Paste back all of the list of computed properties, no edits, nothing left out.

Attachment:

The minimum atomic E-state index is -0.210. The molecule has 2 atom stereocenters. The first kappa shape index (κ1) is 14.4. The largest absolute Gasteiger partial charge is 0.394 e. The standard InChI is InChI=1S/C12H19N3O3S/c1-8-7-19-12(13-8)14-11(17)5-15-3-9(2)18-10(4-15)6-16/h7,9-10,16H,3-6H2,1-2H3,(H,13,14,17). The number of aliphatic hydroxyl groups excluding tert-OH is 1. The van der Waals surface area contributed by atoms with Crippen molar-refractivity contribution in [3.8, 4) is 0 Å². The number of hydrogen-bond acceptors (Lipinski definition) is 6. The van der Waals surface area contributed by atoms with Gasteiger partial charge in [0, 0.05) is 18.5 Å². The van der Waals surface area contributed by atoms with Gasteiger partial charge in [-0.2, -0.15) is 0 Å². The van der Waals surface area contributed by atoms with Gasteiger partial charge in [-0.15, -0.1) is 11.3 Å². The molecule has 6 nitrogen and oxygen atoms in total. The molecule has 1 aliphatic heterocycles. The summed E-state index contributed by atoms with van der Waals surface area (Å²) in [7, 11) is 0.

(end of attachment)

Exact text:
The minimum atomic E-state index is -0.210. The molecule has 2 atom stereocenters. The first kappa shape index (κ1) is 14.4. The largest absolute Gasteiger partial charge is 0.394 e. The standard InChI is InChI=1S/C12H19N3O3S/c1-8-7-19-12(13-8)14-11(17)5-15-3-9(2)18-10(4-15)6-16/h7,9-10,16H,3-6H2,1-2H3,(H,13,14,17). The number of aliphatic hydroxyl groups excluding tert-OH is 1. The van der Waals surface area contributed by atoms with Crippen molar-refractivity contribution in [3.8, 4) is 0 Å². The number of hydrogen-bond acceptors (Lipinski definition) is 6. The van der Waals surface area contributed by atoms with Gasteiger partial charge in [0, 0.05) is 18.5 Å². The van der Waals surface area contributed by atoms with Gasteiger partial charge in [-0.2, -0.15) is 0 Å². The van der Waals surface area contributed by atoms with Gasteiger partial charge in [-0.15, -0.1) is 11.3 Å². The molecule has 6 nitrogen and oxygen atoms in total. The molecule has 1 aliphatic heterocycles. The summed E-state index contributed by atoms with van der Waals surface area (Å²) in [7, 11) is 0.